More than 1,200 people have already signed an online petition urging Alyaksandr Lukashenka to abolish his February edict governing the use of the Internet.
The petition is posted on http://ukaz60.net/, which has been launched to "draw public attention" to Internet problems in Belarus. The creators of the website stress that it is not aimed at promoting any political agenda.
Although the Council of Ministers has recently adopted a number of directives clarifying the edict, the ambiguity of some of its provisions remains its most serious flaw, the petition says, noting that even government experts are unable to answer a number of questions.
Uncertainty over the edict's aftermath may prompt international companies and also businesses without a specific geographical location to start moving their capital to other countries, the petition warns. The edict will make the registration of something as minor as email accounts and subdomains a very laborious and time-consuming task, stripping the Internet of its key advantage of accessibility and convenience, the petition says.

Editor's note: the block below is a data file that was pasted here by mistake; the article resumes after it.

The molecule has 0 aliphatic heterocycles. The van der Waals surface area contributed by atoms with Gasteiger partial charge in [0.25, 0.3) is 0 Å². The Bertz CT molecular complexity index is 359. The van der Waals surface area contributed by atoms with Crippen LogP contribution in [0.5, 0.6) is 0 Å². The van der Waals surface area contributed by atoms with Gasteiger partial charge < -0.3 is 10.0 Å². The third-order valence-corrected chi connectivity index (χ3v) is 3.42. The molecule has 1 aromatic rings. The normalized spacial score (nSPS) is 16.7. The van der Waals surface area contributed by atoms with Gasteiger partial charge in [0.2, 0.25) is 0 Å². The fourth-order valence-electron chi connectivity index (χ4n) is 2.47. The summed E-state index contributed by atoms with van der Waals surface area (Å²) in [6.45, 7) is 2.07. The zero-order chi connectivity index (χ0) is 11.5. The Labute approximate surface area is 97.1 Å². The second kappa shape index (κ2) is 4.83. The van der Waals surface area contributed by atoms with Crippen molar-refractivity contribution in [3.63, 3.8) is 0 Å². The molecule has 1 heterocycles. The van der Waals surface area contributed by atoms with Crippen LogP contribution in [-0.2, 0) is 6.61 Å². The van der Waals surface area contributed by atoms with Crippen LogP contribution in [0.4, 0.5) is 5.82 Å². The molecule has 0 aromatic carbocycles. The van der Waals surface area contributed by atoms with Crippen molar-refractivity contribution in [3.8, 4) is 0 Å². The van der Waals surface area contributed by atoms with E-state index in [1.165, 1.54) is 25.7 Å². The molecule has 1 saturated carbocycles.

Providers of free hosting services, which employ many people, would be forced out of business, while the availability of services has always been one of the main factors behind the rapid spread of the Internet in Belarus, Russia and all over the world, the petition says.
The edict will ban the use of Wi-Fi hotspots that offer Internet access without a password, the petition says, explaining that "it is impossible to check the passport details of those you do not see." Thus, no one except the hosts would be allowed to use home Wi-Fi networks.
Officially titled "On Measures to Improve the Use of the National Segment of the Internet," the edict takes effect on July 1.